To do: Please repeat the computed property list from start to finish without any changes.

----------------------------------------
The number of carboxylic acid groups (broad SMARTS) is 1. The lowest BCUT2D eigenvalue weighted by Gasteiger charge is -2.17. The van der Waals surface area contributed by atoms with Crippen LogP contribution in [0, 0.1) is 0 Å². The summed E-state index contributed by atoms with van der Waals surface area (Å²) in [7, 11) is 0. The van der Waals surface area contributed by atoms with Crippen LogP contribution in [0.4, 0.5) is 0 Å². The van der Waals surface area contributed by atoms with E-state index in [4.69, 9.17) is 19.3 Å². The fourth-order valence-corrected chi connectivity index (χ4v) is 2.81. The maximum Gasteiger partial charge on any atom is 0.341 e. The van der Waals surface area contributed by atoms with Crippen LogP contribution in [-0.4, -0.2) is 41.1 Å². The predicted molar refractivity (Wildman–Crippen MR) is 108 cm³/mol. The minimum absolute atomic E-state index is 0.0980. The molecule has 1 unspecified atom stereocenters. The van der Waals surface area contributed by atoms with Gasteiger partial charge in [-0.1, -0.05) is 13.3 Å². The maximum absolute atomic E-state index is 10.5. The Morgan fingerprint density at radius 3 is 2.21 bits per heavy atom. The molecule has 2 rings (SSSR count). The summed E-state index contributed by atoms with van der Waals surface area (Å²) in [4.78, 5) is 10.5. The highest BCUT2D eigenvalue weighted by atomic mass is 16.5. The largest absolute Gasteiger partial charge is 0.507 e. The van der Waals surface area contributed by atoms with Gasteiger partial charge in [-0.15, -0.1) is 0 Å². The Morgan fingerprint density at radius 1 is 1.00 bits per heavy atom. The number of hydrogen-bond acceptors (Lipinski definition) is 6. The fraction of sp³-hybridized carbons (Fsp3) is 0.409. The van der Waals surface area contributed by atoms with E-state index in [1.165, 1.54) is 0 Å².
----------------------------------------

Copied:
The number of carboxylic acid groups (broad SMARTS) is 1. The lowest BCUT2D eigenvalue weighted by Gasteiger charge is -2.17. The van der Waals surface area contributed by atoms with Crippen LogP contribution in [0, 0.1) is 0 Å². The summed E-state index contributed by atoms with van der Waals surface area (Å²) in [7, 11) is 0. The van der Waals surface area contributed by atoms with Crippen LogP contribution in [0.4, 0.5) is 0 Å². The van der Waals surface area contributed by atoms with E-state index in [4.69, 9.17) is 19.3 Å². The fourth-order valence-corrected chi connectivity index (χ4v) is 2.81. The maximum Gasteiger partial charge on any atom is 0.341 e. The van der Waals surface area contributed by atoms with Crippen LogP contribution in [-0.4, -0.2) is 41.1 Å². The predicted molar refractivity (Wildman–Crippen MR) is 108 cm³/mol. The minimum absolute atomic E-state index is 0.0980. The molecule has 1 unspecified atom stereocenters. The van der Waals surface area contributed by atoms with Gasteiger partial charge in [-0.1, -0.05) is 13.3 Å². The maximum absolute atomic E-state index is 10.5. The Morgan fingerprint density at radius 3 is 2.21 bits per heavy atom. The molecule has 2 rings (SSSR count). The summed E-state index contributed by atoms with van der Waals surface area (Å²) in [4.78, 5) is 10.5. The highest BCUT2D eigenvalue weighted by atomic mass is 16.5. The largest absolute Gasteiger partial charge is 0.507 e. The van der Waals surface area contributed by atoms with Gasteiger partial charge in [-0.15, -0.1) is 0 Å². The Morgan fingerprint density at radius 1 is 1.00 bits per heavy atom. The number of hydrogen-bond acceptors (Lipinski definition) is 6. The fraction of sp³-hybridized carbons (Fsp3) is 0.409. The van der Waals surface area contributed by atoms with E-state index in [1.165, 1.54) is 0 Å².